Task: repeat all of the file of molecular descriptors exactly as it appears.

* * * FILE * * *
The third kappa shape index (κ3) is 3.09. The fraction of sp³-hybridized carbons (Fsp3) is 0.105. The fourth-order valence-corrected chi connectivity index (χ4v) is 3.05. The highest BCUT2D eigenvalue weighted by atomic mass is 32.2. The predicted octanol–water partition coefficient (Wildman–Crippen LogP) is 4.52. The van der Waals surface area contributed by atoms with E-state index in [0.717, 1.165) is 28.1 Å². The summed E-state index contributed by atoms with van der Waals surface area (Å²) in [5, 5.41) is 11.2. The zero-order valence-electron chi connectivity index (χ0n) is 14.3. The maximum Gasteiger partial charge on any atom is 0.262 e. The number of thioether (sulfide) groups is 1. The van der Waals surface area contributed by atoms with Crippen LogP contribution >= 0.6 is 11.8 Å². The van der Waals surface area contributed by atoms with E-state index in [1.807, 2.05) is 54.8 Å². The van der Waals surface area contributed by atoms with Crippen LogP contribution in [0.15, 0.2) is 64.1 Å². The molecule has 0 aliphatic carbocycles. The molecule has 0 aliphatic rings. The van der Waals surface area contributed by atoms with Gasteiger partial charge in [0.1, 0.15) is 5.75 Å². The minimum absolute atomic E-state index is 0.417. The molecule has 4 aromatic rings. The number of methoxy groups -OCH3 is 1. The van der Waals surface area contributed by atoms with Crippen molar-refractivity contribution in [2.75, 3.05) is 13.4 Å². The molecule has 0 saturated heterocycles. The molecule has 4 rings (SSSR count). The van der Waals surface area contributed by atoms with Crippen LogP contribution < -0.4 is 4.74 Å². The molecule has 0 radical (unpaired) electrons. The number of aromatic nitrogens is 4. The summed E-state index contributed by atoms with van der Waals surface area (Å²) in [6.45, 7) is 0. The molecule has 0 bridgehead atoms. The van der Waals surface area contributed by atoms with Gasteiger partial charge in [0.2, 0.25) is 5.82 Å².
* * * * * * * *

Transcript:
The third kappa shape index (κ3) is 3.09. The fraction of sp³-hybridized carbons (Fsp3) is 0.105. The fourth-order valence-corrected chi connectivity index (χ4v) is 3.05. The highest BCUT2D eigenvalue weighted by atomic mass is 32.2. The predicted octanol–water partition coefficient (Wildman–Crippen LogP) is 4.52. The van der Waals surface area contributed by atoms with E-state index in [0.717, 1.165) is 28.1 Å². The summed E-state index contributed by atoms with van der Waals surface area (Å²) in [5, 5.41) is 11.2. The zero-order valence-electron chi connectivity index (χ0n) is 14.3. The maximum Gasteiger partial charge on any atom is 0.262 e. The number of thioether (sulfide) groups is 1. The van der Waals surface area contributed by atoms with Crippen LogP contribution >= 0.6 is 11.8 Å². The van der Waals surface area contributed by atoms with E-state index in [1.807, 2.05) is 54.8 Å². The van der Waals surface area contributed by atoms with Crippen LogP contribution in [0.15, 0.2) is 64.1 Å². The molecule has 0 aliphatic carbocycles. The molecule has 0 aliphatic rings. The van der Waals surface area contributed by atoms with Gasteiger partial charge in [0.1, 0.15) is 5.75 Å². The minimum absolute atomic E-state index is 0.417. The molecule has 4 aromatic rings. The number of methoxy groups -OCH3 is 1. The van der Waals surface area contributed by atoms with Crippen molar-refractivity contribution in [2.75, 3.05) is 13.4 Å². The molecule has 0 saturated heterocycles. The molecule has 4 rings (SSSR count). The van der Waals surface area contributed by atoms with Crippen LogP contribution < -0.4 is 4.74 Å². The molecule has 0 radical (unpaired) electrons. The number of aromatic nitrogens is 4. The summed E-state index contributed by atoms with van der Waals surface area (Å²) in [6.45, 7) is 0. The molecule has 0 bridgehead atoms. The van der Waals surface area contributed by atoms with Gasteiger partial charge in [0.2, 0.25) is 5.82 Å².